Going by the early returns in the 2022 Hall of Fame voting, Scott Rolen is moving closer to his inevitable induction into the Baseball Hall of Fame. Cooperstown may not call Rolen this year, but his candidacy is on a positive track.

In the mini-sample 49 votes that have been submitted to the Hall of Fame Tracker organized and monitored by Ryan Thibodaux, Rolen had a vote share of 75.5 percent as of early Tuesday afternoon. Players on the ballot must be named on 75% of recorded ballots to gain enshrinement. But with the choices made on 87% of the ballots still unknown, Rolen’s percentage is likely to fall. If that happens, he’ll still end up with a robust percentage of votes that will put him in the red zone – apologies for the football reference – at Cooperstown.

Rolen made tremendous progress last year, receiving 52.9% of the vote. That’s a huge jump from his starting point: 10.2 percent in his first year (2018), 17.2% in his second year (2019), and 35.3% in his third year (2020) before advancing to last year’s 52.9% share. This trajectory all but assures a Rolen residency in the Hall.

The only real question is, how soon? Be patient. Nitpickers are gonna nitpick. Posers are gonna pose to get attention. The insufferable “Hey Look At Me!” faction of voters is eternally proud to display their maverick streak – and embarrass themselves and the Baseball Writers Association of America. But Rolen’s case is strong, and he’ll get there. Here are some of the many reasons of why he belongs:

1) The third base position has been oddly overlooked by voters, and it makes no sense. There are 17 third basemen in the Hall; no position has fewer. Of the 17, seven got in through special-committee voters, and two were added when MLB and the Hall finally got around to recognizing Negro League legends. Here’s the ludicrous reality: The Baseball Writers Association has elected only eight third basemen since the Hall of Fame opened in 1939. That’s eight in 83 years. And that’s shameful.

I wouldn’t push or vote for Rolen if he lacked the resume. I wouldn’t concoct a case for him just because he was an outstanding St. Louis Cardinal and a member of the franchise Hall of Fame. Rolen gets the check mark from me simply because he has the credentials that make him worthy of Cooperstown. He’s an easy choice for me. The shortage of third basemen in the Hall provides another reason to vote for him.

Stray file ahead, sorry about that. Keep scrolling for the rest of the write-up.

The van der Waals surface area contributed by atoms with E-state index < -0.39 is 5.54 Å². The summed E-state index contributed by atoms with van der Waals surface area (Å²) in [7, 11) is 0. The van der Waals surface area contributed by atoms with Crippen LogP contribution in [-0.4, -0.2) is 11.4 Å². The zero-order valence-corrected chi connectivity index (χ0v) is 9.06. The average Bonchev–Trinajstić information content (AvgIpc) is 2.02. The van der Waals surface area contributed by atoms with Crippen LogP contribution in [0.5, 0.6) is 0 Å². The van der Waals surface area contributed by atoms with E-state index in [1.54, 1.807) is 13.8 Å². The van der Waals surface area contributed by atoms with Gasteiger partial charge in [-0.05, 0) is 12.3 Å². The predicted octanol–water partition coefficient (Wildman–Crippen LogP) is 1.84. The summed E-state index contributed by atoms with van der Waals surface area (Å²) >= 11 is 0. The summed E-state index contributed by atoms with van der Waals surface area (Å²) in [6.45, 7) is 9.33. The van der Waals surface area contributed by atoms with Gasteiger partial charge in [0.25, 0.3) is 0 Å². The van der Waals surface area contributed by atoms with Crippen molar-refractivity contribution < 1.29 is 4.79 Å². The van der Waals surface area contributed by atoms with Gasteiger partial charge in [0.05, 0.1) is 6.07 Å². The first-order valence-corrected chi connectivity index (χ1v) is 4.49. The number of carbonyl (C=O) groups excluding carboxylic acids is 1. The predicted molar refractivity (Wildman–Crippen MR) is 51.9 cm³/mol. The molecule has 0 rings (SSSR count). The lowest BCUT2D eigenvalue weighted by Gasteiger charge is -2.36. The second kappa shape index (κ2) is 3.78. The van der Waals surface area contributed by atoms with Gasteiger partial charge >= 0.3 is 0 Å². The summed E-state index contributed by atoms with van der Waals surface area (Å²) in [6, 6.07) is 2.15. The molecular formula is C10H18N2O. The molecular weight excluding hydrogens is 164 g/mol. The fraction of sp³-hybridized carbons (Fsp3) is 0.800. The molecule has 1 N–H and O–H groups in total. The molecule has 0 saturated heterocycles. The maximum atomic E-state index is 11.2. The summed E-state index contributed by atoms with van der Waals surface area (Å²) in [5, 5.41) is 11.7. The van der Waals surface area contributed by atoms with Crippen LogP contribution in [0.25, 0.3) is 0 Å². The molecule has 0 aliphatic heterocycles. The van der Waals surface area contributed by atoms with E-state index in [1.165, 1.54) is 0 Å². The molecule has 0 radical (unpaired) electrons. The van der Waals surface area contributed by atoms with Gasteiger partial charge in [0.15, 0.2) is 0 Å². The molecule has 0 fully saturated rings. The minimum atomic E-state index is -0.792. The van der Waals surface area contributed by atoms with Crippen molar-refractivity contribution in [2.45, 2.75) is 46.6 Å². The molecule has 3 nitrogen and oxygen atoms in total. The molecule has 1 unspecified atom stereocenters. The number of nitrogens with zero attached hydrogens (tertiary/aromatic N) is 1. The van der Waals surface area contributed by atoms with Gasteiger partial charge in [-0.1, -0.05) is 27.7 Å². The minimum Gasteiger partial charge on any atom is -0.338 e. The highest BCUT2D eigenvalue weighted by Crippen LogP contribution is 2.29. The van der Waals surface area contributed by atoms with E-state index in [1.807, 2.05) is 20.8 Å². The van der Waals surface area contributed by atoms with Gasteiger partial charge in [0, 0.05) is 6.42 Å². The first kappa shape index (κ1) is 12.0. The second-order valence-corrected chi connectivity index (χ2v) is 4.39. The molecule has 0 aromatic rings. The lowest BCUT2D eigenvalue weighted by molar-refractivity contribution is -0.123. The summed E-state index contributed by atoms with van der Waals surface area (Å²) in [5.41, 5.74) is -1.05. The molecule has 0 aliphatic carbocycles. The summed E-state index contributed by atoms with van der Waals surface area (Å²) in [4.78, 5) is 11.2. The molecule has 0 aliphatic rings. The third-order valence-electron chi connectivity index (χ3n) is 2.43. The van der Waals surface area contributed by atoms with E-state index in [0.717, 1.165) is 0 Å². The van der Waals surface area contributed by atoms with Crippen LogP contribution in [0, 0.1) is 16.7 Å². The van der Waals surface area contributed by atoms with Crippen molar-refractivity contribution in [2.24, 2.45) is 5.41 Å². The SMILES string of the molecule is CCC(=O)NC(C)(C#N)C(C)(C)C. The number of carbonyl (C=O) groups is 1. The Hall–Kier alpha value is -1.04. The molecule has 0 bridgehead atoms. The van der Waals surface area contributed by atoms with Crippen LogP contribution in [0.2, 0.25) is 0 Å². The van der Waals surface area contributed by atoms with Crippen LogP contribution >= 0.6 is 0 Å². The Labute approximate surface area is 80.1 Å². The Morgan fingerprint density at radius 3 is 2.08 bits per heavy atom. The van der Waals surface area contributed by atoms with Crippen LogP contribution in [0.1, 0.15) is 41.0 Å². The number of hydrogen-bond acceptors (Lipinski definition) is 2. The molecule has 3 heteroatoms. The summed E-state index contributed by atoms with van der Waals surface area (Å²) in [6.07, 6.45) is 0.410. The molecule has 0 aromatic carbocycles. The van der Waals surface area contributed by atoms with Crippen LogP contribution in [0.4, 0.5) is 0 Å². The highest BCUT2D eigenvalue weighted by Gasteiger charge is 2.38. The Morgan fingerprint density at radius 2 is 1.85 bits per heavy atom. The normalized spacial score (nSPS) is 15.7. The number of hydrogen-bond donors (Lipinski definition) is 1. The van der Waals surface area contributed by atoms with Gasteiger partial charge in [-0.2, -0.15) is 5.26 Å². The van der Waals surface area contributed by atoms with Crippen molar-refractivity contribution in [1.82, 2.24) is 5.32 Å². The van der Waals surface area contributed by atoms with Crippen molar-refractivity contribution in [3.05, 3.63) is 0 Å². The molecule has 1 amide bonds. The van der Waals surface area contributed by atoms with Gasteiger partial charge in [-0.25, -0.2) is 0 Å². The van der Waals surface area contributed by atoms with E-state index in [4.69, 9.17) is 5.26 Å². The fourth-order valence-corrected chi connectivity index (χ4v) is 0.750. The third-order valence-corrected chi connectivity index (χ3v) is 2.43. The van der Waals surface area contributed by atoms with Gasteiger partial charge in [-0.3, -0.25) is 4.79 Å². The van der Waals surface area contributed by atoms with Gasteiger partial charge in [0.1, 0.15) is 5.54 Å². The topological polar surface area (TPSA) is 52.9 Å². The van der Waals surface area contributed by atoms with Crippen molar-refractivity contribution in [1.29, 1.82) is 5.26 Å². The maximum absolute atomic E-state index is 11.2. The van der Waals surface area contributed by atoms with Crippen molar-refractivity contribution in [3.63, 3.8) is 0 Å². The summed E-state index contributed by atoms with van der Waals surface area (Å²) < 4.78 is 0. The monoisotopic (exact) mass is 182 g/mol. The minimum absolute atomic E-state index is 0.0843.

2) Rolen won eight Gold Gloves during his 17 seasons spent with Philadelphia, St. Louis, Toronto and Cincinnati. In baseball history, only Hall of Famers Brooks Robinson and Mike Schmidt have more Gold Gloves at 3B than Rolen. Rolen ranks 6th all-time among third baseman in Defensive WAR. He’s actually ahead of Schmidt, who ranks 8th. In addition, Rolen was a seven-time All-Star selection, four times as a Cardinal. He was the NL Rookie of the Year while playing for the Phillies in 1997.

3) Only Two third basemen in MLB history have a combination of 300+ home runs with at least eight Gold Gloves: Schmidt and Rolen.

4) Rolen is one of six third basemen in MLB history to have 300+ homers, an adjusted OPS of 120 or higher, with at least one Gold Glove. The other four are Schmidt, Eddie Mathews, George Brett, Chipper Jones and Ron Santo.

5) The strength of Rolen’s case is clearly identifiable for those who take the time and the diligence to include advanced metrics. Rolen’s career Wins Above Replacement (WAR) of 70.1 is ninth best among third basemen in MLB history.

Paul Molitor has more WAR than Rolen and is almost always listed as a third baseman, but I don’t include him for an obvious reason: Molitor started only 786 games at third base during his career. He was the starting DH for 1,176 games and started a combined 672 games at positions other than third. Molitor belongs in the Hall, but shouldn’t be classified as a third baseman.

Rolen is 9th in WAR at third base – behind only Mike Schmidt, Eddie Mathews, Wade Boggs, Adrian Beltre, George Brett, Chipper Jones, Ron Santo and Brooks Robinson. All are Hall of Famers except for Beltre, who will likely become a first-ballot selection as soon as he’s eligible. His 70.1 WAR exceeds that of multiple third baseman that were inducted in years past including Pie Traynor, Home Run Baker, Jimmy Collins, George Kell and Freddie Lindstrom.